A Watchman Warns: Are We on Our Way To Fascism?

A Watchman Warns: Are We on Our Way To Fascism?

First, let me explain why I am writing on the topic of “fascism”?  I am concerned that as the political process of our nation becomes corrupted by government and business working together against taxpayers our nation is in peril.  We hear about “special interests” and we see what they do, but we don’t often know who they are.

As if not bad enough, the people of our nation don’t know what fascism is, what it looks like or how it will affect them if “it” becomes the form our government takes.  As public school AP History is re-written -in the name of “world Class Education” and “high education standards”- we are seeing a rewriting of American History happen in plain view.

So lets look for the definition of what fascism is, and see if you can make a realistic comparison between these things written below and what our government is moving toward.

Reprinted from www.Rense.com.  “Dr. Lawrence Britt, in his article Fourteen Defining Features of Fascism, has examined the fascist regimes of Hitler (Germany), Mussolini (Italy), Franco (Spain), Suharto (Indonesia) and several Latin American regimes. Britt found 14 defining characteristics common to each:

1. Powerful and Continuing Nationalism – Fascist regimes tend to make constant use of patriotic mottos, slogans, symbols, songs, and other paraphernalia. Flags are seen everywhere, as are flag symbols on clothing and in public displays.

2. Disdain for the Recognition of Human Rights – Because of fear of enemies and the need for security, the people in fascist regimes are persuaded that human rights can be ignored in certain cases because of “need.” The people tend to look the other way or even approve of torture, summary executions, assassinations, long incarcerations of prisoners, etc.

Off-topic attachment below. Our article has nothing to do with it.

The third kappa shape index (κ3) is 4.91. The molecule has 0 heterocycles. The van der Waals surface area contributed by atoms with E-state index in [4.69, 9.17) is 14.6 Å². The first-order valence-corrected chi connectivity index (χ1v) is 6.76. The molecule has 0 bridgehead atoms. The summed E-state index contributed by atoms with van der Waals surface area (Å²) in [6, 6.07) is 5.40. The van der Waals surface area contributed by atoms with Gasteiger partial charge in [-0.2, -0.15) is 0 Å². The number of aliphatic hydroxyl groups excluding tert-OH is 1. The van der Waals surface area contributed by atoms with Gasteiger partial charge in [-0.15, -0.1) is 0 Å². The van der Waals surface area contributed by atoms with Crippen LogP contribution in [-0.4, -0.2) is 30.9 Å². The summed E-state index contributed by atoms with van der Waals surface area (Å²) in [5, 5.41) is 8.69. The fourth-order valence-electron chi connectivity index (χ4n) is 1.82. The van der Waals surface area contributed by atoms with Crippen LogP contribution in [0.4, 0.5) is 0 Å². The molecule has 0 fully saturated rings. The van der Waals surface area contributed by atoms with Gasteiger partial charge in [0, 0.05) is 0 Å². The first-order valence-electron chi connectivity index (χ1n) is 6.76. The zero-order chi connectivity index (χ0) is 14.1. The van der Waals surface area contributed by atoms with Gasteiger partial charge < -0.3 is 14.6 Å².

3. Identification of Enemies/Scapegoats as a Unifying Cause – The people are rallied into a unifying patriotic frenzy over the need to eliminate a perceived common threat or foe: racial , ethnic or religious minorities; liberals; communists; socialists, terrorists, etc.

4. Supremacy of the Military – Even when there are widespread

domestic problems, the military is given a disproportionate amount of government funding, and the domestic agenda is neglected. Soldiers and military service are glamorized.

5. Rampant Sexism – The governments of fascist nations tend to be almost exclusively male-dominated. Under fascist regimes, traditional gender roles are made more rigid. Divorce, abortion and homosexuality are suppressed and the state is represented as the ultimate guardian of the family institution.

6. Controlled Mass Media – Sometimes to media is directly controlled by the government, but in other cases, the media is indirectly controlled by government regulation, or sympathetic media spokespeople and executives. Censorship, especially in war time, is very common.

7. Obsession with National Security – Fear is used as a motivational tool by the government over the masses.

8. Religion and Government are Intertwined – Governments in fascist nations tend to use the most common religion in the nation as a tool to manipulate public opinion. Religious rhetoric and terminology is common from government leaders, even when the major tenets of the religion are diametrically opposed to the government’s policies or actions.

9. Corporate Power is Protected – The industrial and business aristocracy of a fascist nation often are the ones who put the government leaders into power, creating a mutually beneficial business/government relationship and power elite.

10. Labor Power is Suppressed – Because the organizing power of labor is the only real threat to a fascist government, labor unions are either eliminated entirely, or are severely suppressed.